CVS Quits Smoking, Scores Rebrand Win
My mom quit smoking recently, after fifty years of it. The fact that CVS is no longer selling cigarettes had nothing to do with this, of course. But the company’s decision to go smoke-free, now—a month ahead of schedule—had particular resonance with me.
Opponents of this move argue that it’s hypocritical, a stunt. They have a point—but in that case it’s a pretty expensive stunt (more than $1 billion in lost annual revenue). This is a clear example of a brand-driven business decision. In addition to pulling tobacco, CVS has changed its name from CVS Caremark to CVS Health, indicating a commitment to something bigger than themselves.
So how much financial loss is CVS willing to sacrifice for a bold brand promise? Does that mean they’re pulling Frito’s and M&M’s off the shelves? (I hope not.) The store will still carry plenty of products that contribute to major health problems, so can it really be the flagship of health it’s aspiring to?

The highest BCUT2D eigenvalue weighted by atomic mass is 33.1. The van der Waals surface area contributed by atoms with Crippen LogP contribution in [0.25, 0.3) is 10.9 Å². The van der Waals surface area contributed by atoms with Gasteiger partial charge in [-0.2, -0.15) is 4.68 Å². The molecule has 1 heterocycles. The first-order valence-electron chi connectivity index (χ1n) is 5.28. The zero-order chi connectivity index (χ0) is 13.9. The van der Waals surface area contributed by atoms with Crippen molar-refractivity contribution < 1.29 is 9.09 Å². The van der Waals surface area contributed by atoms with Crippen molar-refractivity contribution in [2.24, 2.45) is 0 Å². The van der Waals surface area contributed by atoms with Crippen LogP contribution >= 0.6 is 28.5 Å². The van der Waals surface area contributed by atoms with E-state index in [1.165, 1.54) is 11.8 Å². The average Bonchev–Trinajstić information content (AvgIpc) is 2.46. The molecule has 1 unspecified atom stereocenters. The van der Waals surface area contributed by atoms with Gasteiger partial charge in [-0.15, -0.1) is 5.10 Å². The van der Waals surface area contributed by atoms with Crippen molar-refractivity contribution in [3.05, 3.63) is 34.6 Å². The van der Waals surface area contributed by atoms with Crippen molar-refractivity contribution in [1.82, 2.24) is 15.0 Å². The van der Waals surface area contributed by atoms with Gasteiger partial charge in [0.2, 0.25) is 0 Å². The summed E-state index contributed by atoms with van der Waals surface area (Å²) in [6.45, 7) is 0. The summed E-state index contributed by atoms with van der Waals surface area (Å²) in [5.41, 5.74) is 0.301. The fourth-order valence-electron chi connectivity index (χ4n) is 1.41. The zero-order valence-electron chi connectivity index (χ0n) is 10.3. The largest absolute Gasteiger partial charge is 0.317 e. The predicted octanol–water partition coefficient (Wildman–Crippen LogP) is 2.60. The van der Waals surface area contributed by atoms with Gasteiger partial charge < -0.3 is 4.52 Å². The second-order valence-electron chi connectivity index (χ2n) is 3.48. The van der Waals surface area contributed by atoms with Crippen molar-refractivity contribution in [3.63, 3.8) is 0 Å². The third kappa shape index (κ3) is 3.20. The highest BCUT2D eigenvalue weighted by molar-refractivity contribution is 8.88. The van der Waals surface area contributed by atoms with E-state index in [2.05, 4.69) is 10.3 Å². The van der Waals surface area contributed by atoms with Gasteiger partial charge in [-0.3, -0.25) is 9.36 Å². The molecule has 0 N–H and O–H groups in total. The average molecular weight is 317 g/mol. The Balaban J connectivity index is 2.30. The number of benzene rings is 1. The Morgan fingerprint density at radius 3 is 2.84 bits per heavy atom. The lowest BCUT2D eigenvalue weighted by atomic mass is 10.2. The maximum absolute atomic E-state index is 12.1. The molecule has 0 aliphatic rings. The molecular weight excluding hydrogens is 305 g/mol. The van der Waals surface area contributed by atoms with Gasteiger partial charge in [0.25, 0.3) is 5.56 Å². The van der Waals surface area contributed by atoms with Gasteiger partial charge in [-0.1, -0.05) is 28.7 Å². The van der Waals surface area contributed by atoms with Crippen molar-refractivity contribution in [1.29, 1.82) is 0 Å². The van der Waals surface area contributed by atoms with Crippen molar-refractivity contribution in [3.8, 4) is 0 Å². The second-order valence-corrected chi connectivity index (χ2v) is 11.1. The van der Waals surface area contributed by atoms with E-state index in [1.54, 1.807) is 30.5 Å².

Perhaps we can forgive CVS its hypocrisy. Do we wholeheartedly believe in Patagonia’s “Don’t Buy this Jacket” campaign? Can we forgive Dove’s Real Beauty campaign, which tricked women into wearing fake beauty “patches” to prove a point? Are these really activist brands, or genius marketers?
In Dove’s case, Unilever’s VP for the brand declared that the campaign was created “to intentionally provoke a debate about women’s relationship with beauty”. As I see it, Dove creates campaigns to sell products. If, in so doing, it provokes a debate about beauty and self-esteem, I’m all for it. If Patagonia provokes a debate about sustainability, I’m all for it. If CVS provokes a debate about health and choice, then I’m all for it. We can’t whitewash away the fact that this is marketing, but these brands are indeed challenging consumers to be more educated about their choices. Perhaps it’s a better way for all of us.